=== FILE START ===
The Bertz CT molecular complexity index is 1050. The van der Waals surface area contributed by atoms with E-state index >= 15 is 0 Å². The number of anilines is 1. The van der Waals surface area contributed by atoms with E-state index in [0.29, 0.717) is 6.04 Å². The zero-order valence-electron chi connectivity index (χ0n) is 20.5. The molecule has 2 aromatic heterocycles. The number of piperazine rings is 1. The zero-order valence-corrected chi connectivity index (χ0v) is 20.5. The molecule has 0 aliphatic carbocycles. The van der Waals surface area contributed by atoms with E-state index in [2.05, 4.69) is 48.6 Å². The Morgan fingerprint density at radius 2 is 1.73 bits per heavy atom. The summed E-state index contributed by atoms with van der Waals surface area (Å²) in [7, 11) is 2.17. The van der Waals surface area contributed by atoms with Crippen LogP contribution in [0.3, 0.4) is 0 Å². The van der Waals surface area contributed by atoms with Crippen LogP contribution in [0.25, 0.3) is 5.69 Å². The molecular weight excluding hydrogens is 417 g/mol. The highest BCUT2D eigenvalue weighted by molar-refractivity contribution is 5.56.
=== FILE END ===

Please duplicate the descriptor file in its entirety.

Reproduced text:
The Bertz CT molecular complexity index is 1050. The van der Waals surface area contributed by atoms with E-state index >= 15 is 0 Å². The number of anilines is 1. The van der Waals surface area contributed by atoms with E-state index in [0.29, 0.717) is 6.04 Å². The zero-order valence-electron chi connectivity index (χ0n) is 20.5. The molecule has 2 aromatic heterocycles. The number of piperazine rings is 1. The zero-order valence-corrected chi connectivity index (χ0v) is 20.5. The molecule has 0 aliphatic carbocycles. The van der Waals surface area contributed by atoms with E-state index in [2.05, 4.69) is 48.6 Å². The Morgan fingerprint density at radius 2 is 1.73 bits per heavy atom. The summed E-state index contributed by atoms with van der Waals surface area (Å²) in [7, 11) is 2.17. The van der Waals surface area contributed by atoms with Crippen LogP contribution in [0.3, 0.4) is 0 Å². The van der Waals surface area contributed by atoms with Crippen LogP contribution in [0.25, 0.3) is 5.69 Å². The molecular weight excluding hydrogens is 417 g/mol. The highest BCUT2D eigenvalue weighted by molar-refractivity contribution is 5.56.